The investigation into the deadly Bronx fire will include whether the door to the apartment where the fire started had a malfunction and whether the buildings alarm system operated appropriately, New York City Mayor Eric Adams told CNN on Monday.
As several people remain in critical condition in various hospitals, there may be more loss of life, the mayor added.
“We were told and instructed that there were self-closing doors, we just need to look at the door to that apartment to see if there was any form of malfunction,” Adams told CNN’s Brianna Keilar on "New Day." “We can’t make a determination until the fire marshals conduct a thorough investigation.”
“We have a law here in NYC that requires doors to close automatically,” he continued. “We also want to double down on that PSA that I recall as a child .. close the doors."
The city will partner with the New York City Fire Department and the city's schools chancellor to get the message out, he said. “Such a powerful message could save so many lives," the mayor added.
At a news conference Sunday, FDNY Commissioner Daniel Nigro said the door to the apartment did not close when its residents left. "The smoke spread throughout the building, thus, the tremendous loss of life and other people fighting for their lives right now in hospitals all over the Bronx," he said.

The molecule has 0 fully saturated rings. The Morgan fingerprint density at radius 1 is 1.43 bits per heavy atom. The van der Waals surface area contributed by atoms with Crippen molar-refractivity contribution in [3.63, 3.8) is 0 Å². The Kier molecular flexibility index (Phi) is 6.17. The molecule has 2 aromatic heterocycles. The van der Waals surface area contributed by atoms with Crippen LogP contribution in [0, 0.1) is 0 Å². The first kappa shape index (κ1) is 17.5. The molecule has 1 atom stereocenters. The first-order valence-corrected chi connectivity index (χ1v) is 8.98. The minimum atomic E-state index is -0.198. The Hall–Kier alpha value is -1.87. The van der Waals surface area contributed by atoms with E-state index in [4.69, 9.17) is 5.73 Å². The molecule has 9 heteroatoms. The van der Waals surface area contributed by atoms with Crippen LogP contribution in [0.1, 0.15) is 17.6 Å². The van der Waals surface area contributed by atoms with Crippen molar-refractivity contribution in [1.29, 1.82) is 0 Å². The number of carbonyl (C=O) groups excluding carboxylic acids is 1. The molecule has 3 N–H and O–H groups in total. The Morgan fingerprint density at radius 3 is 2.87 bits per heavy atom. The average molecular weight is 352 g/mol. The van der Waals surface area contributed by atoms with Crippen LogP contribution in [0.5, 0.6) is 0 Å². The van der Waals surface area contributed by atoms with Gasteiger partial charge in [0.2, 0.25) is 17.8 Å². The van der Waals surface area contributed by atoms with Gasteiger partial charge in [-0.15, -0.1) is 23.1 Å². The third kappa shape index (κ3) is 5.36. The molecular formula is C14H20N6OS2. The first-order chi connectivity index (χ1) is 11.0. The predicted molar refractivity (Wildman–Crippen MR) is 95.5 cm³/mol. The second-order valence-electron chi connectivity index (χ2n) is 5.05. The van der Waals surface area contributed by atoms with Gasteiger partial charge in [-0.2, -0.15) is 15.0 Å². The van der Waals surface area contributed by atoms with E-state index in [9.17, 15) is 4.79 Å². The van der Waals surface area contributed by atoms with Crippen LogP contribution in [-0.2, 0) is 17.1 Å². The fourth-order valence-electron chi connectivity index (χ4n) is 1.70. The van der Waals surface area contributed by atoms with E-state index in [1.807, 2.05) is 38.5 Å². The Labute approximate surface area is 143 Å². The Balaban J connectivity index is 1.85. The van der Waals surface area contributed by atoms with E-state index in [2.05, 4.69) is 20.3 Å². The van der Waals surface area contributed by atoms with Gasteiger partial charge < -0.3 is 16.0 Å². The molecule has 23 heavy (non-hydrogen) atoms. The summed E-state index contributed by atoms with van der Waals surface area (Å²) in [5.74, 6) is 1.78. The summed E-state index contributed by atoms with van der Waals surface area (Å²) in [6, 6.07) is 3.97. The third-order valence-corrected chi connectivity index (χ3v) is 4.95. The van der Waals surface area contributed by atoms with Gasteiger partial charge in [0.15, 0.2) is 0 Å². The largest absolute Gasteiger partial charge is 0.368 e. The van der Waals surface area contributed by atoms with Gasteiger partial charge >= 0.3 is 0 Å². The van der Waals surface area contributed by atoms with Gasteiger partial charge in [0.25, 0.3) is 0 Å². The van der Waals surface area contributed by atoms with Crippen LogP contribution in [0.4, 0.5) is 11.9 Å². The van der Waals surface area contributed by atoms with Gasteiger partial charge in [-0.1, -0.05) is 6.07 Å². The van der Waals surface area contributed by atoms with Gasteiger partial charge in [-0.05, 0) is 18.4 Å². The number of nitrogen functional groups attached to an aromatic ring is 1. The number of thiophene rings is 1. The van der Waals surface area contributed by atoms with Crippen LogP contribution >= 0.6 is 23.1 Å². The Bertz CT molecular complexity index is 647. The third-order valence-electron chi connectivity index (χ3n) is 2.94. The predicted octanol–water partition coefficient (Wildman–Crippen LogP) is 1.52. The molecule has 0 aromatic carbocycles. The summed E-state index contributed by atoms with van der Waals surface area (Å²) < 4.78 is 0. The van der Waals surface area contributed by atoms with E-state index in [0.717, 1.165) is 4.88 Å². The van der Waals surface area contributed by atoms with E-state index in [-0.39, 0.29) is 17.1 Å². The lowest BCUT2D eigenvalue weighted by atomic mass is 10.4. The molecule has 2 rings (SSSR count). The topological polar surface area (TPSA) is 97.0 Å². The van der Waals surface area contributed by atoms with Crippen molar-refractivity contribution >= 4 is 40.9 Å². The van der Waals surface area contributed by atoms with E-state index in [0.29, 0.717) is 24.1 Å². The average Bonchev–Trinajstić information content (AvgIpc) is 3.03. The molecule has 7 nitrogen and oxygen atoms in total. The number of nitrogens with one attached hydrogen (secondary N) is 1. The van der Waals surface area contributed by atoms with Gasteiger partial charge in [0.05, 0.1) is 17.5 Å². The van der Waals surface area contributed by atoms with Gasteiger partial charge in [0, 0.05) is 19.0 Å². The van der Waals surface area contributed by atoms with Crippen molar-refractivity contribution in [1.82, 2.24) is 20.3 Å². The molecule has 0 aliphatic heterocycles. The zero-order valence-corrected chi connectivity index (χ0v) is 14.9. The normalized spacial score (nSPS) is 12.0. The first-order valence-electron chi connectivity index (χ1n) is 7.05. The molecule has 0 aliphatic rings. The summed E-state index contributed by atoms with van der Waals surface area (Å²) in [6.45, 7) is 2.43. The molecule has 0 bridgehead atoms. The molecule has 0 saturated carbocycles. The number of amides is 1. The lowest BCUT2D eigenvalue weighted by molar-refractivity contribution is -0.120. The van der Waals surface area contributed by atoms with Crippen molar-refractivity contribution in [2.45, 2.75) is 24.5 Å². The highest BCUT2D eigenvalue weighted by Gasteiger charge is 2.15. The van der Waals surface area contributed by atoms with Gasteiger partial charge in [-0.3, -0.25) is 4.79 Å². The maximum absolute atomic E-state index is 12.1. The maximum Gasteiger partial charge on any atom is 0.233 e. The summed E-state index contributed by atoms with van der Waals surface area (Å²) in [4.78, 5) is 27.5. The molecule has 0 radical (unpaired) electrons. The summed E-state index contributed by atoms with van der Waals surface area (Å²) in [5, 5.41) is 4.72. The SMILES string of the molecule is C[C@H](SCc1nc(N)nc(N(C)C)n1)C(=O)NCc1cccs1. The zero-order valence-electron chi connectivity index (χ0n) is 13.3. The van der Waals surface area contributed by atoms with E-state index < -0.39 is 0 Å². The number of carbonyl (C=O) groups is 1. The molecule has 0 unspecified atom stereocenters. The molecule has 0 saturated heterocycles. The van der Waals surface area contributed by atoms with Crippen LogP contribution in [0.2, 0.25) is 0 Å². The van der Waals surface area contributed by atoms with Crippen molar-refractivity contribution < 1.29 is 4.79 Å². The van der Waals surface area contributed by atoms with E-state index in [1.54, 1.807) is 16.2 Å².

Nigro said in addition to the door to the apartment where the fire originated being left open, at least one door was open from the stairwell to one of the upper floors.
Part of the investigation also will include why, as one resident put it, smoke alarms went off frequently, Adams said.
“Were going to look at that system and ensure that the alarms system didn’t repeatedly malfunction, and this is a wakeup call for all of our buildings. Do proper testing and ensure that complaints of repeated smoke alarms going off without any real smoke or fire? We need to make sure these systems operate because they save lives," the mayor said.
When asked if the building was up to fire code, Adams said, “I believe that based on the preliminary report that it was up to the current standard.”
“These buildings were built prior to many of our new fire codes that were put in place, and once we have the report from the fire marshal we will be able to make a thorough evaluation on what needs to be done and how we move forward," the mayor said.
Later when pressed again whether it was up to new codes given the age of the building, he explained that “it depends on what the actual code is,” including how the ventilation systems are laid out.
There’s a series of corrections that can often be made immediately, he said, but then separately buildings can also receive waivers. Adams said all this information will come out in the fire marshal's report.
A resident had complained of a lack of lighting in the stairwells on CNN's "New Day" earlier Monday, and Adams said the investigation will also look into whether there was proper lighting.